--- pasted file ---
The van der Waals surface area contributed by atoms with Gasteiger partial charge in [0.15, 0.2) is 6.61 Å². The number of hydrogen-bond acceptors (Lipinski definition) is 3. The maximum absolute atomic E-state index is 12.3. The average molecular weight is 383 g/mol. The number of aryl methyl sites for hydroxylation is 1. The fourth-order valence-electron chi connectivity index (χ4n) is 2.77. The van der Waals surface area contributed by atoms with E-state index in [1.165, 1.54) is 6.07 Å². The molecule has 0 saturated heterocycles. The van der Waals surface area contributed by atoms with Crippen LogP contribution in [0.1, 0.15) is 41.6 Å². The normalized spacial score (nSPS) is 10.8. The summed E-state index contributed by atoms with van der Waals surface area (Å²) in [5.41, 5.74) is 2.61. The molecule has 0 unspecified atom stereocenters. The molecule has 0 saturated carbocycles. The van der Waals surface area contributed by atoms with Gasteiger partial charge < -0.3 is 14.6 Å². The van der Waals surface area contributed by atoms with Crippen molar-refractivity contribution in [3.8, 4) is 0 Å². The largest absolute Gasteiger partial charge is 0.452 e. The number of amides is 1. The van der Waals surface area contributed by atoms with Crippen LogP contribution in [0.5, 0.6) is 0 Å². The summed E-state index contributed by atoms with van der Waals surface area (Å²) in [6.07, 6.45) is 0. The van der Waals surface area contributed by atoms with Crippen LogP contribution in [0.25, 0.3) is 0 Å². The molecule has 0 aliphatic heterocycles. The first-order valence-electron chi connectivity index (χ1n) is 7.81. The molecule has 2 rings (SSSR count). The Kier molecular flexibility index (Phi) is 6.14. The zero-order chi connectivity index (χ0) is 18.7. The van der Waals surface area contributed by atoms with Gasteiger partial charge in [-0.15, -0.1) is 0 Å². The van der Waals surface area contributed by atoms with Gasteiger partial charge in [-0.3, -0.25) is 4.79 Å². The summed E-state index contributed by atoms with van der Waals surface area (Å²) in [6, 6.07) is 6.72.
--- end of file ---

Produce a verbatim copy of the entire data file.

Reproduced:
The van der Waals surface area contributed by atoms with Gasteiger partial charge in [0.15, 0.2) is 6.61 Å². The number of hydrogen-bond acceptors (Lipinski definition) is 3. The maximum absolute atomic E-state index is 12.3. The average molecular weight is 383 g/mol. The number of aryl methyl sites for hydroxylation is 1. The fourth-order valence-electron chi connectivity index (χ4n) is 2.77. The van der Waals surface area contributed by atoms with E-state index in [1.165, 1.54) is 6.07 Å². The molecule has 0 saturated heterocycles. The van der Waals surface area contributed by atoms with Crippen LogP contribution in [0.1, 0.15) is 41.6 Å². The normalized spacial score (nSPS) is 10.8. The summed E-state index contributed by atoms with van der Waals surface area (Å²) in [5.41, 5.74) is 2.61. The molecule has 0 unspecified atom stereocenters. The molecule has 0 saturated carbocycles. The van der Waals surface area contributed by atoms with Gasteiger partial charge < -0.3 is 14.6 Å². The van der Waals surface area contributed by atoms with Crippen molar-refractivity contribution in [3.8, 4) is 0 Å². The largest absolute Gasteiger partial charge is 0.452 e. The number of amides is 1. The van der Waals surface area contributed by atoms with Crippen LogP contribution in [0.5, 0.6) is 0 Å². The summed E-state index contributed by atoms with van der Waals surface area (Å²) in [6.07, 6.45) is 0. The van der Waals surface area contributed by atoms with Crippen LogP contribution in [0.25, 0.3) is 0 Å². The molecule has 0 aliphatic heterocycles. The first-order valence-electron chi connectivity index (χ1n) is 7.81. The molecule has 2 rings (SSSR count). The Kier molecular flexibility index (Phi) is 6.14. The zero-order chi connectivity index (χ0) is 18.7. The van der Waals surface area contributed by atoms with Gasteiger partial charge in [-0.15, -0.1) is 0 Å². The van der Waals surface area contributed by atoms with Gasteiger partial charge in [-0.3, -0.25) is 4.79 Å². The summed E-state index contributed by atoms with van der Waals surface area (Å²) in [6, 6.07) is 6.72.